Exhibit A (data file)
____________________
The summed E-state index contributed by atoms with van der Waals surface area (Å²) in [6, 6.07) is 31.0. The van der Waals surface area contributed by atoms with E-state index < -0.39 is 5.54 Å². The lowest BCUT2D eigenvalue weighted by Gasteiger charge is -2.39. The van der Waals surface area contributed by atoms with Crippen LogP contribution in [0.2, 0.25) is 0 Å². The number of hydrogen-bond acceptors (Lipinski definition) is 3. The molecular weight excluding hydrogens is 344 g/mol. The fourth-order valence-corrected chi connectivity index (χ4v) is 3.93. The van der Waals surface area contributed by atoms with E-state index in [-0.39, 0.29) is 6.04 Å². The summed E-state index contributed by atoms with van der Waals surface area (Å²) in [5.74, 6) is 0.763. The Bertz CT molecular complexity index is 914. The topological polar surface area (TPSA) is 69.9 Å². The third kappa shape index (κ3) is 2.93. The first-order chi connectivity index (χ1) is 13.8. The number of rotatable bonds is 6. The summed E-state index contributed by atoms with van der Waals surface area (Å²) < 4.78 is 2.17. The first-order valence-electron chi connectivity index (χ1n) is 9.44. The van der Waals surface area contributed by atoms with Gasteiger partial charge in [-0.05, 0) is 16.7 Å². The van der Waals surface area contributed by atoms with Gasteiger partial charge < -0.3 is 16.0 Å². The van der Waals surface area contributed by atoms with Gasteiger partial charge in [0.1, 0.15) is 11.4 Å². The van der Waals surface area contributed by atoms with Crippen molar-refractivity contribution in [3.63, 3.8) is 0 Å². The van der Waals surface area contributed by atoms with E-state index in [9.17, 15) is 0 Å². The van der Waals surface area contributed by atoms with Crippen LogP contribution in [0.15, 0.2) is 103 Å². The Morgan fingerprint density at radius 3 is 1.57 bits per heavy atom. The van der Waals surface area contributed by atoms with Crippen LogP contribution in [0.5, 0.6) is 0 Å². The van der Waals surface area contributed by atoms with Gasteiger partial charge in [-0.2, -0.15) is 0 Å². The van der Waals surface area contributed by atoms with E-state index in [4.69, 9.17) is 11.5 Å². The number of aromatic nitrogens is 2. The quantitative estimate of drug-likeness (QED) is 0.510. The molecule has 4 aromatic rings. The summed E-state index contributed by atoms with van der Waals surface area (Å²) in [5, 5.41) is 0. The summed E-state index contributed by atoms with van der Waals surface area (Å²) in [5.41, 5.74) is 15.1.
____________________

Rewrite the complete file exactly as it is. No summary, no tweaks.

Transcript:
The summed E-state index contributed by atoms with van der Waals surface area (Å²) in [6, 6.07) is 31.0. The van der Waals surface area contributed by atoms with E-state index < -0.39 is 5.54 Å². The lowest BCUT2D eigenvalue weighted by Gasteiger charge is -2.39. The van der Waals surface area contributed by atoms with Crippen LogP contribution in [0.2, 0.25) is 0 Å². The number of hydrogen-bond acceptors (Lipinski definition) is 3. The molecular weight excluding hydrogens is 344 g/mol. The fourth-order valence-corrected chi connectivity index (χ4v) is 3.93. The van der Waals surface area contributed by atoms with E-state index in [-0.39, 0.29) is 6.04 Å². The summed E-state index contributed by atoms with van der Waals surface area (Å²) in [5.74, 6) is 0.763. The Bertz CT molecular complexity index is 914. The topological polar surface area (TPSA) is 69.9 Å². The third kappa shape index (κ3) is 2.93. The first-order chi connectivity index (χ1) is 13.8. The number of rotatable bonds is 6. The summed E-state index contributed by atoms with van der Waals surface area (Å²) < 4.78 is 2.17. The first-order valence-electron chi connectivity index (χ1n) is 9.44. The van der Waals surface area contributed by atoms with Gasteiger partial charge in [-0.05, 0) is 16.7 Å². The van der Waals surface area contributed by atoms with Gasteiger partial charge < -0.3 is 16.0 Å². The van der Waals surface area contributed by atoms with Gasteiger partial charge in [0.1, 0.15) is 11.4 Å². The van der Waals surface area contributed by atoms with Crippen molar-refractivity contribution in [3.63, 3.8) is 0 Å². The van der Waals surface area contributed by atoms with E-state index in [9.17, 15) is 0 Å². The van der Waals surface area contributed by atoms with Crippen LogP contribution in [0.15, 0.2) is 103 Å². The Morgan fingerprint density at radius 3 is 1.57 bits per heavy atom. The van der Waals surface area contributed by atoms with Crippen LogP contribution in [0.5, 0.6) is 0 Å². The van der Waals surface area contributed by atoms with Gasteiger partial charge in [-0.2, -0.15) is 0 Å². The van der Waals surface area contributed by atoms with E-state index in [4.69, 9.17) is 11.5 Å². The number of aromatic nitrogens is 2. The quantitative estimate of drug-likeness (QED) is 0.510. The molecule has 4 aromatic rings. The summed E-state index contributed by atoms with van der Waals surface area (Å²) in [5, 5.41) is 0. The summed E-state index contributed by atoms with van der Waals surface area (Å²) in [5.41, 5.74) is 15.1.